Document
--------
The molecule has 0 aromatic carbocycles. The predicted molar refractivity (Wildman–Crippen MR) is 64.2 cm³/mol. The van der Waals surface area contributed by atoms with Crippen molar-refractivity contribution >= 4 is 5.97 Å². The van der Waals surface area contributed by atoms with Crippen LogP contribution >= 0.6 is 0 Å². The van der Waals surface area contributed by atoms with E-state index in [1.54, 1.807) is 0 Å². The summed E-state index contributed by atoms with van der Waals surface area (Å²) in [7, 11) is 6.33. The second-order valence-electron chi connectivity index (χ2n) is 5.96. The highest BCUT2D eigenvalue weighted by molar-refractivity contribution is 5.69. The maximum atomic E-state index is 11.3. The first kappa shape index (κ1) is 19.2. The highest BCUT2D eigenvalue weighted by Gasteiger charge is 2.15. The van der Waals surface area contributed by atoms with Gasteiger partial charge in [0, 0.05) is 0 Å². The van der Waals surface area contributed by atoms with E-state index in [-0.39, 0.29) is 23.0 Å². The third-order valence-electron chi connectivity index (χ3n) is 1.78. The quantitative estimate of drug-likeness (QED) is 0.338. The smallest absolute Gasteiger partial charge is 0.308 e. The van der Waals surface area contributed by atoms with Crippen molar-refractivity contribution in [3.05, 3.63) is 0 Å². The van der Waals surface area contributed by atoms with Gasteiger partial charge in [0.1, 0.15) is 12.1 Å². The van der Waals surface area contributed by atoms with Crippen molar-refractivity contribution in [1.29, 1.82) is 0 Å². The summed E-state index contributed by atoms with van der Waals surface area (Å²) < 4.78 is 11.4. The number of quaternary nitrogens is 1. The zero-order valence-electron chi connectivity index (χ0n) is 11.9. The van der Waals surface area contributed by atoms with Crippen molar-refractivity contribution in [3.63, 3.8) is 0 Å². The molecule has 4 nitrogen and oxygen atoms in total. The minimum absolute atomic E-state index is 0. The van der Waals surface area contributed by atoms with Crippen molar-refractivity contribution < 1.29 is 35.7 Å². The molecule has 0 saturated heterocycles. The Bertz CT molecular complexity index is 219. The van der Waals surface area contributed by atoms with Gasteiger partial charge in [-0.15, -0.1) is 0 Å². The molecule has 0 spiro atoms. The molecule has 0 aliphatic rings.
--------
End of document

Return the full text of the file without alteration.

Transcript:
The molecule has 0 aromatic carbocycles. The predicted molar refractivity (Wildman–Crippen MR) is 64.2 cm³/mol. The van der Waals surface area contributed by atoms with Crippen molar-refractivity contribution >= 4 is 5.97 Å². The van der Waals surface area contributed by atoms with Crippen LogP contribution >= 0.6 is 0 Å². The van der Waals surface area contributed by atoms with E-state index in [1.54, 1.807) is 0 Å². The summed E-state index contributed by atoms with van der Waals surface area (Å²) in [7, 11) is 6.33. The second-order valence-electron chi connectivity index (χ2n) is 5.96. The highest BCUT2D eigenvalue weighted by molar-refractivity contribution is 5.69. The maximum atomic E-state index is 11.3. The first kappa shape index (κ1) is 19.2. The highest BCUT2D eigenvalue weighted by Gasteiger charge is 2.15. The van der Waals surface area contributed by atoms with Gasteiger partial charge in [0, 0.05) is 0 Å². The van der Waals surface area contributed by atoms with E-state index in [-0.39, 0.29) is 23.0 Å². The third-order valence-electron chi connectivity index (χ3n) is 1.78. The quantitative estimate of drug-likeness (QED) is 0.338. The smallest absolute Gasteiger partial charge is 0.308 e. The van der Waals surface area contributed by atoms with Crippen molar-refractivity contribution in [3.05, 3.63) is 0 Å². The van der Waals surface area contributed by atoms with Gasteiger partial charge in [0.1, 0.15) is 12.1 Å². The van der Waals surface area contributed by atoms with Crippen molar-refractivity contribution in [1.29, 1.82) is 0 Å². The summed E-state index contributed by atoms with van der Waals surface area (Å²) < 4.78 is 11.4. The number of quaternary nitrogens is 1. The zero-order valence-electron chi connectivity index (χ0n) is 11.9. The van der Waals surface area contributed by atoms with Crippen molar-refractivity contribution in [3.63, 3.8) is 0 Å². The molecule has 4 nitrogen and oxygen atoms in total. The minimum absolute atomic E-state index is 0. The van der Waals surface area contributed by atoms with Crippen molar-refractivity contribution < 1.29 is 35.7 Å². The molecule has 0 saturated heterocycles. The Bertz CT molecular complexity index is 219. The van der Waals surface area contributed by atoms with Gasteiger partial charge in [-0.15, -0.1) is 0 Å². The molecule has 0 spiro atoms. The molecule has 0 aliphatic rings.